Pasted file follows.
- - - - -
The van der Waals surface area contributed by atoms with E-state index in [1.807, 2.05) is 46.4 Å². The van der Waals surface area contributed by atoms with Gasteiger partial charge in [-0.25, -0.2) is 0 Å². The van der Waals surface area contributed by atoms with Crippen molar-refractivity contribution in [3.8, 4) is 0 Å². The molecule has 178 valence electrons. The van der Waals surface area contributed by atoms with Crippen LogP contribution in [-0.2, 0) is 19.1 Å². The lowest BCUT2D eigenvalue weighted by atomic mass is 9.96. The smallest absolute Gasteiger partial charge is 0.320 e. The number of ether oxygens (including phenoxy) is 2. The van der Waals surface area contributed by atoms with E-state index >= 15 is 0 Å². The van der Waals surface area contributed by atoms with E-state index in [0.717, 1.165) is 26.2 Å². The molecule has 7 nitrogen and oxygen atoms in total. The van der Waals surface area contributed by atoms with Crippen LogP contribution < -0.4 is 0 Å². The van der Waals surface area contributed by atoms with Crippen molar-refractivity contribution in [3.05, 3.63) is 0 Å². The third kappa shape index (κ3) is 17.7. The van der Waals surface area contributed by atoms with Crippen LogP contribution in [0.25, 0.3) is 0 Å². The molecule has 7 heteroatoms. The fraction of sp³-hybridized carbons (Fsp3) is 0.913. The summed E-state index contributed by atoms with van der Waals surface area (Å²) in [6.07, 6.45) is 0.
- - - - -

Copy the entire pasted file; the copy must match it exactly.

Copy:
The van der Waals surface area contributed by atoms with E-state index in [1.807, 2.05) is 46.4 Å². The van der Waals surface area contributed by atoms with Gasteiger partial charge in [-0.25, -0.2) is 0 Å². The van der Waals surface area contributed by atoms with Crippen molar-refractivity contribution in [3.8, 4) is 0 Å². The molecule has 178 valence electrons. The van der Waals surface area contributed by atoms with Crippen LogP contribution in [-0.2, 0) is 19.1 Å². The lowest BCUT2D eigenvalue weighted by atomic mass is 9.96. The smallest absolute Gasteiger partial charge is 0.320 e. The number of ether oxygens (including phenoxy) is 2. The van der Waals surface area contributed by atoms with E-state index >= 15 is 0 Å². The van der Waals surface area contributed by atoms with E-state index in [0.717, 1.165) is 26.2 Å². The molecule has 7 nitrogen and oxygen atoms in total. The van der Waals surface area contributed by atoms with Crippen LogP contribution < -0.4 is 0 Å². The van der Waals surface area contributed by atoms with Crippen molar-refractivity contribution in [3.05, 3.63) is 0 Å². The third kappa shape index (κ3) is 17.7. The van der Waals surface area contributed by atoms with Crippen LogP contribution in [0.25, 0.3) is 0 Å². The molecule has 7 heteroatoms. The fraction of sp³-hybridized carbons (Fsp3) is 0.913. The summed E-state index contributed by atoms with van der Waals surface area (Å²) in [6.07, 6.45) is 0.